My addiction began when I was a senior in high school. It didn’t take long for mine to get out of control and start robbing me of a life I dreamed of as a 17 year old small town girl. In and out of detox centers and long term rehabilitation facilities all through my 18th year of life, I just couldn’t seem to accept that I had a real problem despite all that I had lost. My family’s trust and respect, jobs, college and most importantly I lost myself. I didn’t know who I was anymore. I struggled over the next 3 years attempting to stay on the right path but I never stuck with me. Until I found myself pregnant and alone. I stayed clean and sober throughout my pregnancy but soon after my daughter was born I was right back at it. I was sent to Florida to yet another rehab center and was not allowed to come back home to New Jersey per my family’s decision. So I completed my rehab and got into a halfway house. Despite being clean for about a month and a half I still had the isms that were deep within me and found myself getting into trouble for not following rules and moved from sober home to sober home. Finally I gave in and committed to attending one meeting a day, sometimes 2. I got a sponsor and I did something I never thought possible. I became willing enough to to truly be honest for the first time in my life. With my sponsor I dove into the Steps and began to not only see but feel change happening in my life. I started to love myself again and eventually found love with another recovering addict. We had two beautiful children together and got married, everything I’ve ever wanted in life.
9.5 years later something changed with my husband, he stopped doing the things he had been doing for the last 9 years and unfortunately relapsed. I tried helping him but as I was taught all the years in my meetings and readings, you can not save anyone from this disease. Our relationship was a real life roller coaster. Things got bad, really bad and I couldn’t be around him anymore no matter how much I loved him and how badly I wanted to be there with him. We separated and that’s when it really went downhill for him. I got him into two programs over the next year one in Florida and the other in California hoping that geographical change might help. But it didn’t. Finally things started to look as if he was getting back to the old Michael, the one I knew and fell in love with. We talked many times about rekindling our love and working on bringing our family back together. I was smiling again. We were going to be a family again. And all that came crashing down on the night of July 13, 2017.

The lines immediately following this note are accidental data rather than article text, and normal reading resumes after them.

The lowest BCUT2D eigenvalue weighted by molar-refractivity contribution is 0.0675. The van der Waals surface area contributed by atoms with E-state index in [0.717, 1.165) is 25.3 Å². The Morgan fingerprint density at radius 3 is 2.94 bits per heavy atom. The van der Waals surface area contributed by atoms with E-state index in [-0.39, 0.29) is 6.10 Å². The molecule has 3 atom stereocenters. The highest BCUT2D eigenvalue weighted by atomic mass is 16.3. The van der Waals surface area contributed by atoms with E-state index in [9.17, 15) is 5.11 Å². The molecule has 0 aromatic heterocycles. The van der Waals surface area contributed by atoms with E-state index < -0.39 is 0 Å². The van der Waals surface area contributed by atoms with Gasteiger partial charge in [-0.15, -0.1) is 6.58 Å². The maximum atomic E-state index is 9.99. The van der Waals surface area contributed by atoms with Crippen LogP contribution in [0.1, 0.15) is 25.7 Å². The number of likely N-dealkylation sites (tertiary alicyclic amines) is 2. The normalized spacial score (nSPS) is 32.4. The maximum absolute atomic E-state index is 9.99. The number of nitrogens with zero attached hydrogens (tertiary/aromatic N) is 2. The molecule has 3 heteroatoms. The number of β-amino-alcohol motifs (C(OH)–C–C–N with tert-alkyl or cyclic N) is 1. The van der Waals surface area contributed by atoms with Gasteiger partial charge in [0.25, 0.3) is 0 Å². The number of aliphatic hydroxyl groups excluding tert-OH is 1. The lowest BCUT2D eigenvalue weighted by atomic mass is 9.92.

Michael was living in a sober house up in Maryland in the town where he group up and all of his family still lived in. I was still in Florida working on getting things situated to move closer to him. Until that night when I received a call from his father to tell me “he’s gone”. Gone? No, nope, you got the wrong person. An accidental methadone overdose they called it. My world stopped my heart shattered into a million pieces. How can I go on? I’m going to die of a broken heart and that’s how I felt. What will I tell the kids? Daddy was their world, he was the best father when he was well. The love and bond they had was unbreakable. The services and funeral quickly came and went and I was as broken and shattered than I had ever been before. Paralyzed by pain and fear. I can’t do this alone. Happily ever after, too death do us part isn’t supposed to end before I even turned 30 years old. The days turned to weeks and weeks into months.
8.5 months later I get the call at work that my sister in law was found in her apartment gone from an overdose. Not again. Just stop please. Just a week and a half before her birthday. How do I explain this to my kids again?! To be a good mother while my heart was breaking was the hardest role I’ve ever had to play in life. But I had to be strong for my kids. They are so young still and pure. I pushed back every tear, every scream, every ounce of pain. That was until I was alone in the shower thats when it was safe to come pouring out. The one thing I can say through all this is somehow, someway I stayed clean and sober. Never touching a drug or picking up a drink even on those days and nights when I so badly wanted to because for that moment my pain would fade. But the blessing this program and my personal journey has taught me is the pain will always resurface the next morning, it will never go away. One day a time. Each and every day I will rise with the morning sun and fight through this terrible gut wrenching disease until the sun sets and I’m peacefully in my bed asleep. The dreams they come and they haunt me at times. But I can never forget that no matter how bad the pain gets and how much I feel like I’m dying inside without my husband, no drink or drug will ever bring him back to me, to us. Only if I take that first drink or drug, will it bring me to him, in death. And that’s not something I ever would want to put my kids through. So as in his life and now in his death my only hope is to help to spread awareness and end the stigma of addiction. Keep my husband and sister in laws memory alive through events such as Shatterproof and any other organization to bring light to this deadly disease we know as addiction.
Keep fighting. Raising and spreading awareness on this disease and fight to end the stigma that too many people associate with addiction. We are all someone’s child, brother, sister, husband or wife, loved one and friend. God bless!